What's Cooking in the Organic Aisle?
Competition in the natural, organic, and gluten-free aisle is about to get a little more intense after Kraft Foods Group announced that it wants to make its macaroni & cheese a little more organic. This move is directed at the leading organic macaroni & cheese brand Annie's . Kraft also sells a gluten-free macaroni & cheese to compete Boulder Brands . With all this action going on, it pays take a look at how all three companies compare and figure out which is the best investment for your portfolio.
Strictly all natural and organic
Annie's prides itself on being an all natural and organic food company. Its products are made without the artificial flavors, synthetic colors, and preservatives usually found in conventional packaged foods. Annie's makes over 135 products that are sold in over 26,500 retail locations in the U.S. and Canada.
One thing that I really like about Annie's is that the company does a great job in innovation and introducing new products. Just recently, the company introduced Rising Crust Macaroni & Cheese Pizza. I think this is a great idea, as it marries two of kids' favorite food items: macaroni & cheese and pizza. The product is made with organic flour, whole grains, and 100% real rBST-free+ cheese. I also think the product has a great price point of only $7.99, which should help spur sales of this new product.
One item that has me concerned about Annie's is that the company just updated its financial outlook last month. While the company expects sales to come in at the top of its guidance, earnings are likely to come in at the lower end of the spectrum. To me, this is a sign that margins are being pressured and that costs have gone up for the company along with its rising sales.
Annie's is also in transition, as its current CFO is resigning to spend more time with her family. The new CFO comes over from Molson Coors Brewing, but it will take some time for him to get familiar with all of the facets of Annie's business.
Boulder Brands sells its gluten-free products under the names Glutino and Udi's. Boulder's other brands include Earth Balance, Smart Balance and Level Life.
The biggest concern that I have about Boulder Brands is whether or not gluten-free is more than just a fad. A gluten-free diet is geared toward those individuals who have celiac disease, a condition where one has to avoid foods with gluten. While the market is there, only an estimated three million people have celiac disease. Those who do have it can opt to not buy pre-packaged gluten-free products and adopt more natural diets.
However, the gluten-free product market is still a $4 billion market, which is nearly triple what it was in 2008. Boulder Brands is set to benefit because the FDA has announced a new standard for gluten-free labels. The FDA set a minimum gluten limit of 20 parts per million in products labeled gluten-free. Boulder Brands has advocated this position with the FDA for years, and it is set to be a prime beneficiary of the new labeling rules because all of its products meet the minimum criteria.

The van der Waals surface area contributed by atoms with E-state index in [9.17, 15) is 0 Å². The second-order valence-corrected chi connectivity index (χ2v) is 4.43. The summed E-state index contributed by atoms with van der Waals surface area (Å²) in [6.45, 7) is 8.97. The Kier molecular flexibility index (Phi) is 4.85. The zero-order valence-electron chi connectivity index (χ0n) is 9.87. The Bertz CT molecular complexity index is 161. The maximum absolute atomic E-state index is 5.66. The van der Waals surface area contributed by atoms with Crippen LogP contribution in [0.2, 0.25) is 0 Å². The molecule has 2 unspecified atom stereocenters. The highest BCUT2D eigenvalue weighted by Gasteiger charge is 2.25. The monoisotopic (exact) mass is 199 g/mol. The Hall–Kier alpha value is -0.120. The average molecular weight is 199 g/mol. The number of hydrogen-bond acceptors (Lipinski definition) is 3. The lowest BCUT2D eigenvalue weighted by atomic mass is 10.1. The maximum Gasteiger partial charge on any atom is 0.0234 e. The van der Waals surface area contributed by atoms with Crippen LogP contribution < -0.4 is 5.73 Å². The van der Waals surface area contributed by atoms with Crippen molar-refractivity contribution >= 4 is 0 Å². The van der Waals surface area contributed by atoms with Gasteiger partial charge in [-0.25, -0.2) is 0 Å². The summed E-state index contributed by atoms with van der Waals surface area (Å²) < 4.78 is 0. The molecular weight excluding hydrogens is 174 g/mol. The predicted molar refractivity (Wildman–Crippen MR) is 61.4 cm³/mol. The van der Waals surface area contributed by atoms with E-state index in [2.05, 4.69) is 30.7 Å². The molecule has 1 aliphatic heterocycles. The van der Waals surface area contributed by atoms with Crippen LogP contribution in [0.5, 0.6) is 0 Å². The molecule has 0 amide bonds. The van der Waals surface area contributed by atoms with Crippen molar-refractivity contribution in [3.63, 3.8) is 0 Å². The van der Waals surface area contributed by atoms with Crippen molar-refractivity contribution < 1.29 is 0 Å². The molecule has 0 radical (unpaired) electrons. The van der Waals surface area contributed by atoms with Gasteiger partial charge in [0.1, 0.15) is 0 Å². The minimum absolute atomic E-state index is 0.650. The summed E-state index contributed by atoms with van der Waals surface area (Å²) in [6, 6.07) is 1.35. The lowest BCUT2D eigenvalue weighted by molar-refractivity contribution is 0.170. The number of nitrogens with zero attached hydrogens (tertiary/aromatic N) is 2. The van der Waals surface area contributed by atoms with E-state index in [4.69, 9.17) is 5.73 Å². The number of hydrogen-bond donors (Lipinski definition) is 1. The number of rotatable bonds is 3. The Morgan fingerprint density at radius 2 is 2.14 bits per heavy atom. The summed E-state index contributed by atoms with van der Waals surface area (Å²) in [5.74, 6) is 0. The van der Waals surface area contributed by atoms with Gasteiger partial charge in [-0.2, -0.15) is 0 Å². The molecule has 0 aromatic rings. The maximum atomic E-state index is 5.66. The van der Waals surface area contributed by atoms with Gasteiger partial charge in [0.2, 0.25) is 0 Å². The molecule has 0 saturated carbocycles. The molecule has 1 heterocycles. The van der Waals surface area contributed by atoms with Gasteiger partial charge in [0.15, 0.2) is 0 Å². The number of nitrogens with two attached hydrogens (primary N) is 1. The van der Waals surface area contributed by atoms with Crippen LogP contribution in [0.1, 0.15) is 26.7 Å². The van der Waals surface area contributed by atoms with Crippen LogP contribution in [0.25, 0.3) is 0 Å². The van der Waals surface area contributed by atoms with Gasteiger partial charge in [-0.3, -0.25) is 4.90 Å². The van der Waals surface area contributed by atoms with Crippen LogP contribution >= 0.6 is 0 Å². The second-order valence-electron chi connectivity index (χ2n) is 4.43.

The food giant
Kraft Foods getting into Annie's and Boulder Brands' markets is not good news for either company. Even though Annie's and Boulder Brands are ahead of Kraft in their respective markets, Kraft has the financial strength, distribution, and marketing to enter a market and quickly gain market share. Kraft's products include Maxwell House, Oscar Mayer, Philadelphia, Planters, Velveeta, Capri Sun, Lunchables, and JELL-O.
In terms of macaroni & cheese, Kraft is going to remove artificial dyes in favor of natural spices for next year's version of Kraft Macaroni & Cheese. This follows the company's lead in Europe, where it replaced Yellow No. 5 with paprika and beta-carotene. Kraft realizes that consumers, particularly parents, are becoming more health conscious and concerned about what goes on the dinner plate. Kraft will also introduce the same in its gluten-free version.
In the third quarter, while net revenues declined 4.2%, operating income rose 14.9%. The strongest operating segments were cheese and refrigerated meals, but beverages were weak because of higher commodity costs. Desserts, particularly the JELL-O line, also remained weak for the company.
Going forward, Kraft expects revenue to be in line or slightly lower than the overall North American food and beverage market. The good news is that the company expects to post earnings per share of $3.58, which is an improvement over the $3.10 per share it earned last year.
I think the best bet in the space for investors is to go with Kraft. The company offers a 3.8% dividend yield and has a lower P/E multiple than Annie's or Boulder Brands. Kraft, more impressively, has the highest operating margin of the three companies at 19%.
While Annie's and Boulder Brands might have more growth potential because of their smaller sizes, I think the entrance of bigger players like Kraft is a long-term negative. I think it's best to veer on the side of caution in this space and go with a more diversified food company for the long haul.
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The article What's Cooking in the Organic Aisle? originally appeared on Fool.com.Mark Yagalla has no position in any stocks mentioned. The Motley Fool recommends Molson Coors Brewing Company. Try any of our Foolish newsletter services free for 30 days. We Fools may not all hold the same opinions, but we all believe that considering a diverse range of insights makes us better investors. The Motley Fool has a disclosure policy.
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